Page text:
My husband is the sweetest guy you’ll ever meet. And nobody but NOBODY tries as hard as he does to get things right.
But damn it all if he isn’t one of the most insecure cooks on the planet. In the kitchen, it’s as if he’s been stripped of all his powers, and is feeling his way in the dark.
I suspect, save a special few of you men who have made a serious study of cooking, this is a common occurrence.
When he has a recipe in front of him, he follows it to the freaking letter, and has produced some delicious dishes. This I cannot deny. But his process is tortured, labored, much like how most of us feel trying to assemble Ikea furniture: you have a sense that you’re headed in the right direction, but there’s that one piece in the box that doesn’t show up in the directions, and what if that’s the one thing that holds it all together?
Adding to Tim’s terror of getting something “wrong” is the fact that he lacked an adequate teacher in his formative years. (I won’t say too much, just that his mother regularly commits the mortal sin of trimming all of the fat off of bacon on the rare occasion she serves it.) Like many people, Tim thinks that his cooking will be healthier if he doesn’t add salt.
He’s right, it’s much healthier to omit the salt.
Yes, too much salt is a problem. I’m not advocating over salting. But if I’ve learned one thing watching 12 seasons of Top Chef, it’s this: salt is the thing that holds things together. In fact, when I’m cooking, I recall Tom Colicchio’s clipped “under seasoned” complaint and make sure to taste everything as I go along. Alton Brown taught me a thing or two about seasoning food as well. Hell, 80% of what I know about cooking came from Good Eats. My mother preferred to spend her time painting.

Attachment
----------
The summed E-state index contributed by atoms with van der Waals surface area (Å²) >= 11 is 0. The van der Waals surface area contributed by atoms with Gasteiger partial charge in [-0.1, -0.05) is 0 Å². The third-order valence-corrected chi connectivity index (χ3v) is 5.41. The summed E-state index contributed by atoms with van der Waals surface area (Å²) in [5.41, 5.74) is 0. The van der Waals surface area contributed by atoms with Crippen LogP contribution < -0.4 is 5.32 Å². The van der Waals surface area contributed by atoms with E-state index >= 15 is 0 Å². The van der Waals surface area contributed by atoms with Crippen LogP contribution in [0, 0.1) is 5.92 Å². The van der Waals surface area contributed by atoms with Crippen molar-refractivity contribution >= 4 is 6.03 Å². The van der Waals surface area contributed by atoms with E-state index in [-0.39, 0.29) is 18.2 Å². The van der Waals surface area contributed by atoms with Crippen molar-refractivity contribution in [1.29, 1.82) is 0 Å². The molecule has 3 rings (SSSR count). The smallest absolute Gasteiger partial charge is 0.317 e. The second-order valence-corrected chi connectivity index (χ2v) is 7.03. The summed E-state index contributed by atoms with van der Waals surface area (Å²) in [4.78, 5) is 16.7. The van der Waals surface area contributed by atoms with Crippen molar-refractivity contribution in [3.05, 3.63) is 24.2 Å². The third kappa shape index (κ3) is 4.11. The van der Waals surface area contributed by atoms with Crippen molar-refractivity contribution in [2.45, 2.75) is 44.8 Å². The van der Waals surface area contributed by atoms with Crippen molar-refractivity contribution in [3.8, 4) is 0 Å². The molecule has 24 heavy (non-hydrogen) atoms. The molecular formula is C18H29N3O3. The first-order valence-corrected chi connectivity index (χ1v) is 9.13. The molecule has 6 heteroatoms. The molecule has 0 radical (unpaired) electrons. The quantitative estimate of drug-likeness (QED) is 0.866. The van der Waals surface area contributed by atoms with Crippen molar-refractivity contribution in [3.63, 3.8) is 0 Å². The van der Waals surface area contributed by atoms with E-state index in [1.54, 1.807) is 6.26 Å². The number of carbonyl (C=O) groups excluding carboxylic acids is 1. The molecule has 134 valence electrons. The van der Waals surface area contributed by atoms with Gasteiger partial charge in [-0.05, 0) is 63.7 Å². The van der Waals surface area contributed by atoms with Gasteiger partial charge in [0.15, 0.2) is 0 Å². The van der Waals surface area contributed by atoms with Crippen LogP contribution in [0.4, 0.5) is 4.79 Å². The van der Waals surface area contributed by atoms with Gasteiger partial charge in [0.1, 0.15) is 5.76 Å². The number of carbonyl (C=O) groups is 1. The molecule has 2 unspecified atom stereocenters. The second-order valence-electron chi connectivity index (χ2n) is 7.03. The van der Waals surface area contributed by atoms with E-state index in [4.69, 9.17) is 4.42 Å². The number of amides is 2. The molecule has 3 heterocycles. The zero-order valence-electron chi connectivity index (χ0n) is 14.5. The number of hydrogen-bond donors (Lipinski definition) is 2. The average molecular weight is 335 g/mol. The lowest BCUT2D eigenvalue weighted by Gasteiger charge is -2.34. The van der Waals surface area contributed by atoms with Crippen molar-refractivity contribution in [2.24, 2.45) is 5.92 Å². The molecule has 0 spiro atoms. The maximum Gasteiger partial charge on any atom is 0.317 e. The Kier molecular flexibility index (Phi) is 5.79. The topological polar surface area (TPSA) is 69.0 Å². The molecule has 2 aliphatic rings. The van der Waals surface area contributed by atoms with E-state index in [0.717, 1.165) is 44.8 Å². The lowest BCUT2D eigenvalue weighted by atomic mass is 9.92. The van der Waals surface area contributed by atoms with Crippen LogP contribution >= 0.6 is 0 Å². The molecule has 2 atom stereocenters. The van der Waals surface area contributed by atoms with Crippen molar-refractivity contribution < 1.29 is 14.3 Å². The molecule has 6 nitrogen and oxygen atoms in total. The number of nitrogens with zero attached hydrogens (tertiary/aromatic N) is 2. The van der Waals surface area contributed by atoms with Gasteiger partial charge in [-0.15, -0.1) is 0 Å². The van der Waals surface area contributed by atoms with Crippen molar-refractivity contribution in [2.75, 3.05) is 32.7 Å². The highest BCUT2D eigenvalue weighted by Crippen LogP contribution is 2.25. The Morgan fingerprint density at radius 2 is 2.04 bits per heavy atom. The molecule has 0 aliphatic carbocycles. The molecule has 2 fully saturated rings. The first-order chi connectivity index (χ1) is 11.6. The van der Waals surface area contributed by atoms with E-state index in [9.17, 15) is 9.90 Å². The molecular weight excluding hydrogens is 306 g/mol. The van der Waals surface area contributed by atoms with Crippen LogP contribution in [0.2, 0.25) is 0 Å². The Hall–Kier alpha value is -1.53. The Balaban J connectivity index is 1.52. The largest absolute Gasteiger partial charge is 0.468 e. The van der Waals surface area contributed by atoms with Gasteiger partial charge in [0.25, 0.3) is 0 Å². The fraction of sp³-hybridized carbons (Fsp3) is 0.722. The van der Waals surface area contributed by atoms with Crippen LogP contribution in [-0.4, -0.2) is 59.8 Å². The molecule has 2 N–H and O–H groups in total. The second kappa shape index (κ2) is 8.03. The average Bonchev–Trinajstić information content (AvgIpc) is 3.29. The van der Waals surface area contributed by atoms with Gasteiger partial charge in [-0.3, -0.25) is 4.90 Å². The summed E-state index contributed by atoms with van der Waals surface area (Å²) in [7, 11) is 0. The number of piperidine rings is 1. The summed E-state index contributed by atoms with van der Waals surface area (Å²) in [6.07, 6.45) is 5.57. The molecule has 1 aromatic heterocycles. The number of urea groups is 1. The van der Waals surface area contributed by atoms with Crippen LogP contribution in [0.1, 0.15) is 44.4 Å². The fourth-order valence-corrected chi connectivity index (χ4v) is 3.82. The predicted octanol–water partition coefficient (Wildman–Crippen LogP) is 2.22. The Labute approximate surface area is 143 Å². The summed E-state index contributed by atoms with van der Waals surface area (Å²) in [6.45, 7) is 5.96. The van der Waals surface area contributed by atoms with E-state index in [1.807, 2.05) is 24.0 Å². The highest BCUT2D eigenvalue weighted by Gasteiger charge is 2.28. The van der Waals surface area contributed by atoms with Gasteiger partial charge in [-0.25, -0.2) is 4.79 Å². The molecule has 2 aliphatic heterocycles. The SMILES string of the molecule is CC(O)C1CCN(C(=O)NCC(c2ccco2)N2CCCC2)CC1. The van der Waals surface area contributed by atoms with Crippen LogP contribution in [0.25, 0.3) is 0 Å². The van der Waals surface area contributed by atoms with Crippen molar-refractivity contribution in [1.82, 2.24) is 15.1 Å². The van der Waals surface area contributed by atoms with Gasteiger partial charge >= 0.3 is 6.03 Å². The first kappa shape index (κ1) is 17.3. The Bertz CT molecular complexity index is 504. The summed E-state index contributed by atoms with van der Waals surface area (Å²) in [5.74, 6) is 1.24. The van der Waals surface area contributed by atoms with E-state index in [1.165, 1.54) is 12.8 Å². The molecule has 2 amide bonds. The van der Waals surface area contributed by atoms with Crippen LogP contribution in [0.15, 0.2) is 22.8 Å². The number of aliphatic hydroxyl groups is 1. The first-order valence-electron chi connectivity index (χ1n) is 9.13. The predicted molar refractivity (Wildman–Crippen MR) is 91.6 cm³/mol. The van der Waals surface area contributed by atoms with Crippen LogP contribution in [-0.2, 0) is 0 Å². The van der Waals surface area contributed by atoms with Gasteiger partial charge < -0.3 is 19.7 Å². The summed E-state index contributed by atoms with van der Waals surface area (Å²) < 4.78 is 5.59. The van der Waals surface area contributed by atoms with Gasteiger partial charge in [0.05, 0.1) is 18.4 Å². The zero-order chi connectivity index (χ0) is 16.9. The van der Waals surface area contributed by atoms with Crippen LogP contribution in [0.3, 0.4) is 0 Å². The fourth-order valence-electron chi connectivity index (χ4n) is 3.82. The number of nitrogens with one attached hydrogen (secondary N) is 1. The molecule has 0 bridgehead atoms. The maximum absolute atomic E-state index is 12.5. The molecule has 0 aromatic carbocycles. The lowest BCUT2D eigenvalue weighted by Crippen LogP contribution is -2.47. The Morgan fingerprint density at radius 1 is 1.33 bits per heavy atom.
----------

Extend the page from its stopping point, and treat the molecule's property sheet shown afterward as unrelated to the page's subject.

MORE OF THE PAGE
In my view, baking is chemistry, but cooking is art. There’s nuance and joy and care and thought that goes into every meal. Panache and style, if you’re lucky.
I’ve been cooking for a family so long I forget what it was like when I started. Not all of my meals were winners. And I’m sure Tim will gain confidence as he does this more often, which he will as my schedule changes. He’ll explore new recipes and techniques and make a study of it, as he does with everything else he masters.
But somehow, in the meantime, I need to get him to remember that one rule: don’t forget the salt and pepper.